Fables and misconceptions have always run rampant, sometimes even running as fast as a wildfire through dry brush. The problem has gotten worse in the last few years, especially now that we have the Internet. The worst part is that most of these old wives tales contain just a smidgeon of truth, just enough to make people who read them actually believe them. It is this partial truth that turns these beliefs into a fact (at least for many people.) One such, half-truth is the idea that breastfeeding, particularly while lying down at night, causes tooth decay in infants.To debunk this idea we have enlisted the help of our associates at All Smiles Dental.
All Smiles Says the Problem is the Baby Bottle
While it is certainly true that giving a baby a bottle of formula at night can cause baby bottle mouth and eventually cavities, there is no real valid link between breastfeeding (at any time) and cavities. Sure, breastfed babies can get cavities, but this is not a consequence of being fed mother’s milk. Even so, good dental hygiene is important.
Before we became accustomed to using a baby bottle, dental decay in baby teeth was rare. This may be indicative that breast milk does not cause cavities or tooth decay in children.
All Smiles Dental Group says that a primary reason for this excessive tooth decay in infants, is that bottles filled with formula can cause liquid pooling in the baby’s mouth. Formula or juice in baby bottle tends to bathe the baby’s teeth for long periods of time, whereas breast milk does not pool in the baby’s mouth in the same way as bottled milk. Mother’s milk doesn’t flow unless the baby is actively sucking. Also, milk from the breast enters the baby’s mouth behind the teeth. If the baby is actively sucking then he is also swallowing, so pooling breastmilk in the baby’s mouth is not an issue.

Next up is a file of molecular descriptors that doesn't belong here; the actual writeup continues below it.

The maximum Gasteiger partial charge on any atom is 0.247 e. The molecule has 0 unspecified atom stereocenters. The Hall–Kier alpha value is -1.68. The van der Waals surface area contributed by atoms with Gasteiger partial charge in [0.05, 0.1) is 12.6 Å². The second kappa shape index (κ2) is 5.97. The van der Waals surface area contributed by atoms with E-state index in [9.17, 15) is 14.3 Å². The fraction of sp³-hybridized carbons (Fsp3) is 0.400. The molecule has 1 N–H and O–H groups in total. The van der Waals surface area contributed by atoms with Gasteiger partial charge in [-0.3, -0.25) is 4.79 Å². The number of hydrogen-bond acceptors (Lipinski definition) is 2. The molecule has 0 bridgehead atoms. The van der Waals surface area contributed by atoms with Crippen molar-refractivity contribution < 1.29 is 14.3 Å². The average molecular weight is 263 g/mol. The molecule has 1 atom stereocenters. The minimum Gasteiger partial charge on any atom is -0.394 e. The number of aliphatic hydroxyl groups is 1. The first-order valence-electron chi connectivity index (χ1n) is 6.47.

Bacteria Is The Problem
All Smiles dental group told us that it is the bacteria that causes the problem. Bacteria called Streptococcus mutans is the primary cause of tooth decay. These bacteria eat sugar, starches and carbohydrates, and then they produce an acid byproduct, which directly causes tooth cavities. Strep mutans love the combination of sugar paired with a low amount of saliva and a low ph-level in the saliva.
Parents can minimize decay by cleaning the baby’s mouth out with a soft, clean cloth. Avoid placing unclean fingers in your child’s mouth, and refrain from kissing your child directly on the mouth. Note that sharing foods like ice, ice cream, fruit and any other food can also increase your child’s risk of acquiring the bacteria even before he gets his first teeth.
Your baby can get this bacteria through saliva to saliva contact from mother (or other caregiver) to baby. To help prevent transfer of this bacteria to baby, avoid any saliva to saliva contact such as sharing spoons & cups, wet kisses on the mouth, chewing food for baby, or putting baby’s pacifier in your mouth.
In Conclusion, we learned from All Smiles that human milk alone does not cause dental caries. However, infants exclusively breastfed are not immune to decay due to other factors that impact the infant’s risk for tooth decay. Babies get this bad bacteria from parents or caregivers who are not careful with sharing food, kisses and tools from mouth to mouth. The best way to protect your infant is to take him to a first dental visit just as soon as the first teeth erupt. This is at the age of about 7 to 10 months.
Extensive research indicates that it’s the other foods in a baby’s diet (rather than breast milk) that tend to be the main problem when it comes to tooth decay. Studies indicate that breast milk is similar to water and so does not cause tooth decay – another experiment even indicated that the teeth became stronger when immersed in breast milk. However, if a small amount of sugar was added to the breast milk, the mixture was worse at causing tooth decay.